LOST Theories - DarkUFO

Wanna Understand Lost? Play Myst by Av

Watch out because Av is about to go Doc Jensen on all your asses.

Lost is starting to remind me of the computer game Myst. For those who don’t remember it, it was a groundbreaking adventure game in the 90s that involved the player being a Stranger exploring an unknown island, learning about the backstories of different characters and using clues to solve puzzles.

The important part of the plot is as follows (Spoiler Alert for those who still have it in the packaging from their 1993 birthday party):

Myst, the island world described in the book, contains a library where two additional books can be found, colored red and blue. These books are traps which hold Sirrus and Achenar, the sons of Atrus, who lives on Myst island with his wife Catherine. Atrus uses an ancient practice to write special “linking books”, which transport people to the worlds, or “Ages”, that the books describe. From the panels of their books, Sirrus and Achenar tell the Stranger that Atrus is dead, each claiming that the other brother murdered him, and plead for the Stranger to help them escape. However, the books are missing several pages, so the sons’ messages are at first unclear, and riddled with static.

As the Stranger continues to explore the island, more books are discovered hidden behind complex mechanisms and puzzles. There are four books in total, each linking to a different Age. The Stranger must visit each Age, find the red and blue pages hidden there, and then return to Myst Island. These pages can then be placed in the corresponding books. As the Stranger adds more pages to these books, the brothers can speak more and more clearly. Throughout this process, each brother maintains that the other brother cannot be trusted. After collecting four pages, the brothers can talk clearly enough to tell the Stranger where the fifth page is hidden. If the Stranger gives either brother their fifth page, they will be free. The Stranger is left with a choice to help Sirrus, Achenar, or neither.

At the end, it turns out that neither brother can be trusted. They are both out for themselves. If you choose to help one of them and free them from their book, then you switch places with them and now you are the one trapped in the book for eternity (or until you trick some other poor shlub into helping you.) To “win” the game, you have to realize this and help neither of them, instead opting to put the final page into a 3rd book, which frees the father and destroys the two brothers forever.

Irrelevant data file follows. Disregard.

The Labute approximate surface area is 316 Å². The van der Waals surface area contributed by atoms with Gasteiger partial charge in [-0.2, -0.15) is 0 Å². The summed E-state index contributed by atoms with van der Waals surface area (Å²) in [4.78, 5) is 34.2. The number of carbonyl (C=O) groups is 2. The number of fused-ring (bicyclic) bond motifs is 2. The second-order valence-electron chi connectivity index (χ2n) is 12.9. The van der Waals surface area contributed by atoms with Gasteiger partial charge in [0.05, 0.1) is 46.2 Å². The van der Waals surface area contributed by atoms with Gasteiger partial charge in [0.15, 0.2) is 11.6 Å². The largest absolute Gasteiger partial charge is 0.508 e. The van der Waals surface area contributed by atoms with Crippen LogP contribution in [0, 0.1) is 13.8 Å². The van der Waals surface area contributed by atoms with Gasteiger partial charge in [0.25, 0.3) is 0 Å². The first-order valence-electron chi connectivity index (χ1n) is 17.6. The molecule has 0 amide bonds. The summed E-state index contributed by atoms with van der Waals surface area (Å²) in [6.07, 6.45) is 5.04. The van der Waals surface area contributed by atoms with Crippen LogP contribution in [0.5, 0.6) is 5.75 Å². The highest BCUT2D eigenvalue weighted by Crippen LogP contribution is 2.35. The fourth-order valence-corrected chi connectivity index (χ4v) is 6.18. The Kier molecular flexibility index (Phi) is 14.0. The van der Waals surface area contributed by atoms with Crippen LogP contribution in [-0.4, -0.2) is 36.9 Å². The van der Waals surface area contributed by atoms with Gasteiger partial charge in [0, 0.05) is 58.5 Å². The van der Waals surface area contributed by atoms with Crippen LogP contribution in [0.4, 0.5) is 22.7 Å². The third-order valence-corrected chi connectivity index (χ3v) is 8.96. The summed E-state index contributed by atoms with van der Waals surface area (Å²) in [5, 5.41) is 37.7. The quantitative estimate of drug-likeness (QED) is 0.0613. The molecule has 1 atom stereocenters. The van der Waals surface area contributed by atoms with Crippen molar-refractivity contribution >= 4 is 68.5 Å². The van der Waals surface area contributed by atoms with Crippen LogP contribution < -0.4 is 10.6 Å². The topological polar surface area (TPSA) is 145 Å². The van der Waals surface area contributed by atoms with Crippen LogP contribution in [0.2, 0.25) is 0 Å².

I wouldn’t be shocked if there was a similar thing going on in Lost. We know Smokey says he is trapped. Why does he need recruits? Someone to take his place and his fate, perhaps? He claims Jacob is trying to do something similar. He is trying to find a “substitute,” someone to take his place. As Tribune TV writer Mo Ryan pointed out last week, one of the things that is frustrating about the show is that it’s the final season and we STILL don’t know who to root for. So it might be amazing to watch on DVD in the summer once we understand what people’s motivations are, but as of now it’s kind of annoying. My advice to those on the Island is the same mantra from the final seasons of the X-Files: TRUST NO ONE! I predict that like in Myst, the two players in this game — Jacob and MIB — are neither good nor bad per se, they are just self-motivated and will do whatever it takes to achieve their self interest. For MIB, that means going home; for Jacob, maybe it means being released from the burden of “protecting the Island.” Both are looking for a sucker to take their place so that they can finally be free and will do whatever it takes (lie, kill, crash planes, maroon ships, etc etc etc) to set in motion a series of events that makes their goal a reality.

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